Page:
Understanding the point about AF sensitivity not aligning to the marked AF points and also learning how to micro focus adjust are a couple of things well worth understanding/doing and they'll make many of those misses slightly less frustrating.

You cam micro focus adjust on the fly to a reasonable degree. Just get down low and focus near the base of something like a post sticking out of the ground/grass making sure to get the ground in the picture. Have a look at the ground and see what's in focus. If it's in front of the post move the micro adjust slider towards the mountain etc. and repeat the exercise until the focal plane sits nicely in line with the post.


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huntersdad
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Feb 11, 2015 08:41 |  #1714

britt777 wrote in post #17426881 (external link)
just took these shots. No doubt the shot without the tc is sharper. I also took on shot at f4 and another at f8. f8 also much sharper.
So I am seeing that everything appears very soft when shooting wide open...hmmm. Soft does not work for me. I guess the next test is another lens.

How far away are these? Also, give us your settings. If you look at the tree in each one, it is in the same focus. The sign definitely changes.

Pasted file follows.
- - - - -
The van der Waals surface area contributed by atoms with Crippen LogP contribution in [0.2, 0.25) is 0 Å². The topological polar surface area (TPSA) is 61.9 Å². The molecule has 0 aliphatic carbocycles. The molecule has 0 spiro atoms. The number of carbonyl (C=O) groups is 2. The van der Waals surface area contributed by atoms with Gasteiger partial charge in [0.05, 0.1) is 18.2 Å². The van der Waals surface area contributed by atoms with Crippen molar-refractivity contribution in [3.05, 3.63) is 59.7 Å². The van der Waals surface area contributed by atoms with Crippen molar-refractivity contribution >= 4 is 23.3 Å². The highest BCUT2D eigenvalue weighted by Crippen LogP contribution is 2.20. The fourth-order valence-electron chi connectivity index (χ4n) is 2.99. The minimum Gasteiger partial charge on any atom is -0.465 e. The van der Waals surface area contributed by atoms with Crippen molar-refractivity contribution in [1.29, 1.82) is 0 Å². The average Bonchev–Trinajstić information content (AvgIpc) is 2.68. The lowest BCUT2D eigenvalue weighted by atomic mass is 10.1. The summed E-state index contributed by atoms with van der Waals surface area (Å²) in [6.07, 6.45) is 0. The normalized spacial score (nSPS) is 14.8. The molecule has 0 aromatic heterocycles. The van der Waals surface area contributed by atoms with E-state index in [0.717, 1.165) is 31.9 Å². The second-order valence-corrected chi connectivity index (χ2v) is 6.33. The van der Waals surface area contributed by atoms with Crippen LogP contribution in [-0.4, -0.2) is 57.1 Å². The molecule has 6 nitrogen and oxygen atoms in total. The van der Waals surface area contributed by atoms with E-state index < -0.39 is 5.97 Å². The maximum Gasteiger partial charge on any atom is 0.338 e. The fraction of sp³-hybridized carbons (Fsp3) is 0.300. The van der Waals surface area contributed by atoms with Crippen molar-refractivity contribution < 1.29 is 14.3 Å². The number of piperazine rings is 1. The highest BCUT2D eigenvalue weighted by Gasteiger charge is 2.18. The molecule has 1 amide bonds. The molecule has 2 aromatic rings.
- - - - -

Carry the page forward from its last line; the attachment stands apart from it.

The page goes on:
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mccamli
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Feb 11, 2015 08:43 |  #1715

britt777 wrote in post #17426881 (external link)
just took these shots. No doubt the shot without the tc is sharper. I also took on shot at f4 and another at f8. f8 also much sharper.
So I am seeing that everything appears very soft when shooting wide open...hmmm. Soft does not work for me. I guess the next test is another lens.

That sounds to me like a micro focus adjustment issue. The picture without the tc should be sharper than with. You need to MFA with and without the TC and you might get very different results.

At f/4 the depth of field is much thinner than at f/8. If the focal plane at f/4 is in front of the subject by a bit then going to f/8 might just broaden the plane enough to get the subject in focus.


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britt777
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Post edited over 3 years ago by britt777.
     
Feb 11, 2015 08:50 |  #1716

huntersdad wrote in post #17426886 (external link)
How far away are these? Also, give us your settings. If you look at the tree in each one, it is in the same focus. The sign definitely changes.

shot on left ISO 200- One shot-single point center 1/3200 sec f4 195mm no TC
shot on right ISO 200- One shot-single point center 1/3200 sec f4 273mm TC

then cropped about 1/4 mile away


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britt777
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Post edited over 3 years ago by britt777.
     
Feb 11, 2015 08:54 |  #1717